In addition to the inherent ecological instability of GE crops and its attendant hazards, the genetic-engineering option also intensifies the expropriation of public or indigenous knowledge through patents, and heightens the corporate control of the food chain. The attempt in Seattle (at the third Ministerial Conference of the World Trade Organisation) by the US, Canada and Japan to convert the safety issue of GE agricultural products into a predominantly trade issue in the WTO is a grim reminder of the power of industry. Enough Southern governments realised the danger of that move, and successfully defeated it, supported by some European environment ministers.

The South has the right to a fair chance to assess different technologies, with full information and in accordance with the Precautionary Principle. However, GE crops are aggressively promoted in the South (largely by industry), though commercial planting has not been carried out yet in most countries. GE seeds and especially food products are flooding our markets, almost always without public or even government knowledge.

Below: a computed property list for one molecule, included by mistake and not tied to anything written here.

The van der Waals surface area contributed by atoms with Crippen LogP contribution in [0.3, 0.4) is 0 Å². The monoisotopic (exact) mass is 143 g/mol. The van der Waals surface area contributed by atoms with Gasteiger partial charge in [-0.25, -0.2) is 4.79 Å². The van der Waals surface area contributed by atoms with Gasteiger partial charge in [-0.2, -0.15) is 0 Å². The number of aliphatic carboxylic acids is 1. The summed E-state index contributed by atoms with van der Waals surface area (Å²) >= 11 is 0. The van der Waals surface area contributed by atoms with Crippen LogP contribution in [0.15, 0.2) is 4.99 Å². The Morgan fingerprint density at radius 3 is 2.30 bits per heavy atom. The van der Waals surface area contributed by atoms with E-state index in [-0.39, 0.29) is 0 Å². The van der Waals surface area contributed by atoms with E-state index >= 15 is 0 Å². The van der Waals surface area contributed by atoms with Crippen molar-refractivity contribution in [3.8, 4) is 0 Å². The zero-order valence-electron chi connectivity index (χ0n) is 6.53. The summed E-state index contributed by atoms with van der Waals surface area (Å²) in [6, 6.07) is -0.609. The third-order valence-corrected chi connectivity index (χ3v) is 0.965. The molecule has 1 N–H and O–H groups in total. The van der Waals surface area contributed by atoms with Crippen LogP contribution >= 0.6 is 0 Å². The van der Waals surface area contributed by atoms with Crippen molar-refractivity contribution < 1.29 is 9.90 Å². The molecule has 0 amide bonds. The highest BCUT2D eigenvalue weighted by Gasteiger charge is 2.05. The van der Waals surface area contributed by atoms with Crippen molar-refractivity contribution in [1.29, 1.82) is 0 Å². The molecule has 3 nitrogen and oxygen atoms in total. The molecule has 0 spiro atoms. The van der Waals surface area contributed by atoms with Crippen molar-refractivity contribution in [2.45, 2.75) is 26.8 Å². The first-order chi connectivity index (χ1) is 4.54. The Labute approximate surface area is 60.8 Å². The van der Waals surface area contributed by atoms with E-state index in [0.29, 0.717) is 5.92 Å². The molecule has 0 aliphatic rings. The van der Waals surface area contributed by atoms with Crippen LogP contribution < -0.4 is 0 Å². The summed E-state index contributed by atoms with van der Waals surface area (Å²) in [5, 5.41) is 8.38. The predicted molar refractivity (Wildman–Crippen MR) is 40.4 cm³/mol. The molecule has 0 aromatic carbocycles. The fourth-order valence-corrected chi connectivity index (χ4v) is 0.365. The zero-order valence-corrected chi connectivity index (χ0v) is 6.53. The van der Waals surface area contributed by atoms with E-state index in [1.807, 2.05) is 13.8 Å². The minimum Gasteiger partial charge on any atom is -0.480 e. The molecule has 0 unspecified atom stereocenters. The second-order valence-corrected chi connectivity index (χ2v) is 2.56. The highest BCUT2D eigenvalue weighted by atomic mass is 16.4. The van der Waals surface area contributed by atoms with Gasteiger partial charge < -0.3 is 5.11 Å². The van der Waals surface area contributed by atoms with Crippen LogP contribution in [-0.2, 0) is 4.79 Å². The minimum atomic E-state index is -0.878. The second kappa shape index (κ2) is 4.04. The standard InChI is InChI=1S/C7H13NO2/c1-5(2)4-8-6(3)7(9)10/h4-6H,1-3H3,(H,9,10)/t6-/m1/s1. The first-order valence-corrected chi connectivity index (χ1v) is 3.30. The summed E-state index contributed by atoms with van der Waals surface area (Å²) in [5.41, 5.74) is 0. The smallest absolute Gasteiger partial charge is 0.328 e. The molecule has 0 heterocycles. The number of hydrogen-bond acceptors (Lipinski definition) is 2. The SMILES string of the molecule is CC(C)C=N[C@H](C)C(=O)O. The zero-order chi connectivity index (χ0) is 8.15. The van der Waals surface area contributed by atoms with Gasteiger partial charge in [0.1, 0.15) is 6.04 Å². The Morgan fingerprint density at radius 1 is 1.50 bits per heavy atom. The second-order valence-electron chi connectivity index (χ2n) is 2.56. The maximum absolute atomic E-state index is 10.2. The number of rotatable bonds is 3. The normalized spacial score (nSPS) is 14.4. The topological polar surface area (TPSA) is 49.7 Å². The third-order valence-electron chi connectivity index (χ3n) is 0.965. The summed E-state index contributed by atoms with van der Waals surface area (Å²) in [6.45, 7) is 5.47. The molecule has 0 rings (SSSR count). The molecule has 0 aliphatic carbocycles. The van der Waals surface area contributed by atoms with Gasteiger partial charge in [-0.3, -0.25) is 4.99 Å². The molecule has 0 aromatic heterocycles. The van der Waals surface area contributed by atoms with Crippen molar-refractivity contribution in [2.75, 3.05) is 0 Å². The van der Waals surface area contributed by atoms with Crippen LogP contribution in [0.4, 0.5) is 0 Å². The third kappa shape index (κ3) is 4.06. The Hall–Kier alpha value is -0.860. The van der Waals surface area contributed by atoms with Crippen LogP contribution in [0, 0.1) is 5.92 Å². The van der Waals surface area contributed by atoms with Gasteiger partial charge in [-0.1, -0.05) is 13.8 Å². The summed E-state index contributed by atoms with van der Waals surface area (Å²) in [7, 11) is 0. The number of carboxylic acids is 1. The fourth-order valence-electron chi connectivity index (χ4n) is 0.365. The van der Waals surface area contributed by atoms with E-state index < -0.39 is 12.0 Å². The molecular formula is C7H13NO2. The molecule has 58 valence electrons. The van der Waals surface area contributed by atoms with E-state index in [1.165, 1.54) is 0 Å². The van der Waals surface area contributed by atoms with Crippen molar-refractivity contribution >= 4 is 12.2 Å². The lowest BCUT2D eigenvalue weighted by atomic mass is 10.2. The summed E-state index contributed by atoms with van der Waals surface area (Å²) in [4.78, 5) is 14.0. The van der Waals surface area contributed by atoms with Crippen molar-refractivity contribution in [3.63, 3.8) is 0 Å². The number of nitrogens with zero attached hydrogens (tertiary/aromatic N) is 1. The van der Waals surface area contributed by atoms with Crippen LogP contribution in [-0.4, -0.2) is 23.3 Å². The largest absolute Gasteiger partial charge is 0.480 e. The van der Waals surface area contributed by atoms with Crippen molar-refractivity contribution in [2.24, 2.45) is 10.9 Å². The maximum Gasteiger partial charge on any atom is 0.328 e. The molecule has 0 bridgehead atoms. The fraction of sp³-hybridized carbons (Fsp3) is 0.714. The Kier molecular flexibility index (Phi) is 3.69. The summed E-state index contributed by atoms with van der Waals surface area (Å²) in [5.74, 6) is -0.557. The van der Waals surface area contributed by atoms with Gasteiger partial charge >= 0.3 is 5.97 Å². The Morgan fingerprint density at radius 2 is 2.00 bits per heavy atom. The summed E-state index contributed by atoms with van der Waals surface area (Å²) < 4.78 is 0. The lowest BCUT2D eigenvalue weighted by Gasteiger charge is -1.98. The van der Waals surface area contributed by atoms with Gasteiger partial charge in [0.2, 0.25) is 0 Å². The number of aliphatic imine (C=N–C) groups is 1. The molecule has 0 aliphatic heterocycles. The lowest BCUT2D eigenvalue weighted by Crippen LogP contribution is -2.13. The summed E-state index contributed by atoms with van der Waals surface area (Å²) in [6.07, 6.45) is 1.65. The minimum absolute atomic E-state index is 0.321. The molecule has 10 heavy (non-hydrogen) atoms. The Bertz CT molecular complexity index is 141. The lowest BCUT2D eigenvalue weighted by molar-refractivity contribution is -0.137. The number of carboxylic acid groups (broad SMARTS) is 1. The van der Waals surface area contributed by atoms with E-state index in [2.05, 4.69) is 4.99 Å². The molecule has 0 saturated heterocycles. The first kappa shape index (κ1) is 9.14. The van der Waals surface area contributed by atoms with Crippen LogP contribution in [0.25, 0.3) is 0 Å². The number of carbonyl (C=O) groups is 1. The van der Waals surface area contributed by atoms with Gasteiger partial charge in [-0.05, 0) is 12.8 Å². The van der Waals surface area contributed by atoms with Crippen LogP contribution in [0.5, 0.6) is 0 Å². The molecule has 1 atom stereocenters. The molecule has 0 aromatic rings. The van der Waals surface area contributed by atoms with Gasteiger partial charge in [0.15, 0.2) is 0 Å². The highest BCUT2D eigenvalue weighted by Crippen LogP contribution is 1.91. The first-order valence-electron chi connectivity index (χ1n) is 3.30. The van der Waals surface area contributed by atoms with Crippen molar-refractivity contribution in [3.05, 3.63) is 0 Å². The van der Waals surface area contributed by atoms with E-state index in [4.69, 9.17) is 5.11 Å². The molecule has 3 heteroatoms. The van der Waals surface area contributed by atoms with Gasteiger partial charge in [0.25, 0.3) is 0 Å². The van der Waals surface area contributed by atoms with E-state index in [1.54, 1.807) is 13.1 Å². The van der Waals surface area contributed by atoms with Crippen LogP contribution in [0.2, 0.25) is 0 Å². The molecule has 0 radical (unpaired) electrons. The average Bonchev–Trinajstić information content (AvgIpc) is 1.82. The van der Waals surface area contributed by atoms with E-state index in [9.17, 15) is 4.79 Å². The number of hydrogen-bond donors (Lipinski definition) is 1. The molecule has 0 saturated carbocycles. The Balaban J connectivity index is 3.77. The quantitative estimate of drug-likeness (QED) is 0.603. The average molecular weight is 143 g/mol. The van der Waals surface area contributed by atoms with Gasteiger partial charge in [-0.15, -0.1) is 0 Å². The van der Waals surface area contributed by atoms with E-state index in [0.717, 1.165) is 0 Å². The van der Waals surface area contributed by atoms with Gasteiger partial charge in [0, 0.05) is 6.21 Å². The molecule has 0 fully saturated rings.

The Cartagena Protocol on Biosafety, recently concluded in February 2000, overcame tremendous opposition and a range of questionable tactics by the US, Canada and Australia. As of 26 May, 68 countries have signed on. Most of the countries are from the South, including Argentina and Chile, which were part of the six-country Miami Group led by the US to defeat the Protocol. Fourteen European Union member countries are also signatories. Canada has declared that it will not sign. The US is not even a Party to the Convention on Biological Diversity and so cannot be a Party to the Protocol, which was negotiated under the Convention. That did not prevent them, however, from leading the attack to defeat and then dilute the Protocol.

Though the Biosafety Protocol constitutes only a small part of what is needed, it is significant because it is the first legally binding international instrument that regulates genetically engineered organisms. It also prescribes minimum standards and countries should now proceed to establish strong and comprehensive national and regional biosafety laws, scientific capacity for assessment, and monitoring and implementation capabilities.

Meanwhile, despite the unconscionable neglect by public institutions with regard to supporting holistic agricultural systems, an estimated (known) 12.5 million hectares of land worldwide are under sustainable, agro-ecological farm systems. Millions of small farmers in the South are involved in indigenous or traditional systems. Organic and other forms of ecological farming are growing in industrialised countries. In many cases, Western holistic scientific knowledge is complementing traditional knowledge and assisting in improving existing practices.

Way forward